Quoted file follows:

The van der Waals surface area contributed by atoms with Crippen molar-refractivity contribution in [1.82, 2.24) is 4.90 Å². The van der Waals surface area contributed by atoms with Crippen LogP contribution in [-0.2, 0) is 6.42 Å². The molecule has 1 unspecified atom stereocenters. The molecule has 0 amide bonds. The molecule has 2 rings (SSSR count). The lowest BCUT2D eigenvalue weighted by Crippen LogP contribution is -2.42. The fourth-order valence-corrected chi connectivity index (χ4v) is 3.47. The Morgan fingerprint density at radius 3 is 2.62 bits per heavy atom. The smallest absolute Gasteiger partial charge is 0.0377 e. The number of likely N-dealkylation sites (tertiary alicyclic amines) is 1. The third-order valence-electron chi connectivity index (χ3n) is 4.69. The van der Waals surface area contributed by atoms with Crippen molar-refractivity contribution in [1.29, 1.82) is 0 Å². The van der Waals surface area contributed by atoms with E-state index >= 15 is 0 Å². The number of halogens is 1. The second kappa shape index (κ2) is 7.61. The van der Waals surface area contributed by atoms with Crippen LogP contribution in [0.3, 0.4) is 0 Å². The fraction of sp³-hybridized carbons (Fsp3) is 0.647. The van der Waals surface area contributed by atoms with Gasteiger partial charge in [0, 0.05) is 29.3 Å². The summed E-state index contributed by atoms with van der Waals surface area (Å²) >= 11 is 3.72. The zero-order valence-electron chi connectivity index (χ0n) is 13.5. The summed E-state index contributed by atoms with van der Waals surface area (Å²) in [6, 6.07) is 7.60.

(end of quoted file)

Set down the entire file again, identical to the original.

The van der Waals surface area contributed by atoms with Crippen molar-refractivity contribution in [1.82, 2.24) is 4.90 Å². The van der Waals surface area contributed by atoms with Crippen LogP contribution in [-0.2, 0) is 6.42 Å². The molecule has 1 unspecified atom stereocenters. The molecule has 0 amide bonds. The molecule has 2 rings (SSSR count). The lowest BCUT2D eigenvalue weighted by Crippen LogP contribution is -2.42. The fourth-order valence-corrected chi connectivity index (χ4v) is 3.47. The Morgan fingerprint density at radius 3 is 2.62 bits per heavy atom. The smallest absolute Gasteiger partial charge is 0.0377 e. The number of likely N-dealkylation sites (tertiary alicyclic amines) is 1. The third-order valence-electron chi connectivity index (χ3n) is 4.69. The van der Waals surface area contributed by atoms with Crippen molar-refractivity contribution in [1.29, 1.82) is 0 Å². The van der Waals surface area contributed by atoms with E-state index >= 15 is 0 Å². The number of halogens is 1. The second kappa shape index (κ2) is 7.61. The van der Waals surface area contributed by atoms with Crippen LogP contribution in [0.3, 0.4) is 0 Å². The fraction of sp³-hybridized carbons (Fsp3) is 0.647. The van der Waals surface area contributed by atoms with Gasteiger partial charge in [0, 0.05) is 29.3 Å². The summed E-state index contributed by atoms with van der Waals surface area (Å²) >= 11 is 3.72. The zero-order valence-electron chi connectivity index (χ0n) is 13.5. The summed E-state index contributed by atoms with van der Waals surface area (Å²) in [6, 6.07) is 7.60.